Rocky Mountain Federation of Mineralogical Societies has folks that serve on a Public Lands Committee, working to keep public lands open to rock hounds. And mining companies are some of our greatest supporters. Tri Metals Mining, out of Denver, certainly proved that this past weekend when they not only allowed our members access to their Utah/Nevada claim, they took us to the old mining sites in the Gold Springs Mining District.
The buildings and head rigs are long gone, but the tailing piles and float are everywhere. The Gold Springs Mining District were formed in 1897/1898 but the actual mines were started around 1907. The largest and most profitable was the “Jennie Mine” located on the main Gold Springs road that ended at the “Jumbo Mine” up in the hills. Production from “Jennie” from the rich veins by prospectors C.A. Short and H.R. Elliott reported production of 4,000 ounces of gold and 21,000 ounces of silver between 1907 and 1940.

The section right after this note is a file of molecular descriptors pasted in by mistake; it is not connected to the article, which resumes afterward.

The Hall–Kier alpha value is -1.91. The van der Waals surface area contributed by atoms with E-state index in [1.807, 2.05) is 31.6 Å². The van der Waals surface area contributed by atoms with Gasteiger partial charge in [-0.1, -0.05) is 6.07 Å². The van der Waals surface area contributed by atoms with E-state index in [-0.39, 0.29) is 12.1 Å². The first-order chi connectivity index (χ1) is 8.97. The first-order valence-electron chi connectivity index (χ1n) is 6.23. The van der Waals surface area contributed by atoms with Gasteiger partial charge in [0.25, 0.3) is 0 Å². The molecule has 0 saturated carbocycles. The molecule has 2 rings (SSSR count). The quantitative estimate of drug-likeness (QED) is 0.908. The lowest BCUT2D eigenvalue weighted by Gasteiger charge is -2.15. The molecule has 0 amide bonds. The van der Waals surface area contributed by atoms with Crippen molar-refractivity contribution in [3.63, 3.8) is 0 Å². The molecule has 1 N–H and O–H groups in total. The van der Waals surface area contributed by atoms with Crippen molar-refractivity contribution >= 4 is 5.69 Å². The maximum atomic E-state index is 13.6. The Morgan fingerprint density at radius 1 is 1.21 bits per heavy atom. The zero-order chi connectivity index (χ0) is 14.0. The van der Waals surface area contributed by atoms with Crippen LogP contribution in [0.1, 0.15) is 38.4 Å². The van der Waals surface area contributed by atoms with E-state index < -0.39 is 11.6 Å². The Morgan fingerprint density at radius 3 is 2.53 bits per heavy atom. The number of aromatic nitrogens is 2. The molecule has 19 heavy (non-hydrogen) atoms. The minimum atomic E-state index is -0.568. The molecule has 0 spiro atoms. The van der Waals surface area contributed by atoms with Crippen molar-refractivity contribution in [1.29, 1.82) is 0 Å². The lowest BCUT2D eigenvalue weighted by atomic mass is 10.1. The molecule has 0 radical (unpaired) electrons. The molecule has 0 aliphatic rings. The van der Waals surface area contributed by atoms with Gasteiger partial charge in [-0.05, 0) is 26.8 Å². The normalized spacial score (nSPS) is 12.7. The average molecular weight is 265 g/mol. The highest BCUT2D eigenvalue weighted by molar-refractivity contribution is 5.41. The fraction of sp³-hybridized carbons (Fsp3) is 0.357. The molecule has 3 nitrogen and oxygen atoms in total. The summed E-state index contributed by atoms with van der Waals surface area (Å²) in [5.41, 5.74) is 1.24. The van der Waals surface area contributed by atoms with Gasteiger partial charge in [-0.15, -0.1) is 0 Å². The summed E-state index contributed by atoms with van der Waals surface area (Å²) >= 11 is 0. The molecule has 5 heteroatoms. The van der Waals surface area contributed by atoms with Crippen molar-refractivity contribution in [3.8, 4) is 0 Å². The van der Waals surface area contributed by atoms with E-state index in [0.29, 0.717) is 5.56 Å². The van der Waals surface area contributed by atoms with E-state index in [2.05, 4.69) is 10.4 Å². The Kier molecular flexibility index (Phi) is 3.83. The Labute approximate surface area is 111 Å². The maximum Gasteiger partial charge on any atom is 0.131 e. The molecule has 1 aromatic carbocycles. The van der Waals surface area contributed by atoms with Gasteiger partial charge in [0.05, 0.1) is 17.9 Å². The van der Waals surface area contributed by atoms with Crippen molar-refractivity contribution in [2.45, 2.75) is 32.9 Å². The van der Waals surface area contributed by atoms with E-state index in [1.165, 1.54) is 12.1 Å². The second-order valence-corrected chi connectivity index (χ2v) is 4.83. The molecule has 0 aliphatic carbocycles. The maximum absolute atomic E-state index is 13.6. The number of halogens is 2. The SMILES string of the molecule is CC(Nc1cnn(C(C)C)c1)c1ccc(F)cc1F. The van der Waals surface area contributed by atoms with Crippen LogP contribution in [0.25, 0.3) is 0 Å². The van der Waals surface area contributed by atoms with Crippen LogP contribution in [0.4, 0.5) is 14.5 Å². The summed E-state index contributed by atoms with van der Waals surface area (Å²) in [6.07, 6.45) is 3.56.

Later owners continued to work the mine until the Federal Govt cancelled all mining activities in the U.S. during World War II unless it was going to the Government War Effort. Tri Metals Mining Company has been working on reopening some of those veins through a public/private partnership. You can view the project maps and get more information at www.trimetalsmining.com/project/gold-springs/
Their Geologist, Randy Moore, spent several hours with our group of 35 and explained the future plans the company has and what types of rocks you could collect from their claim as float. He then escorted us to several sites. In the meantime, we got rained out of a couple of collecting sites due to the clay-based roads. But Mr. Moore offered to schedule a second trip in the fall before the snow flies.
Our sincere thanks to Tri Metals Mining Company and Randy Moore and staff for their hospitality. We look forward to hearing about their progress. Maybe he’ll come give us a presentation at one of our meetings next year.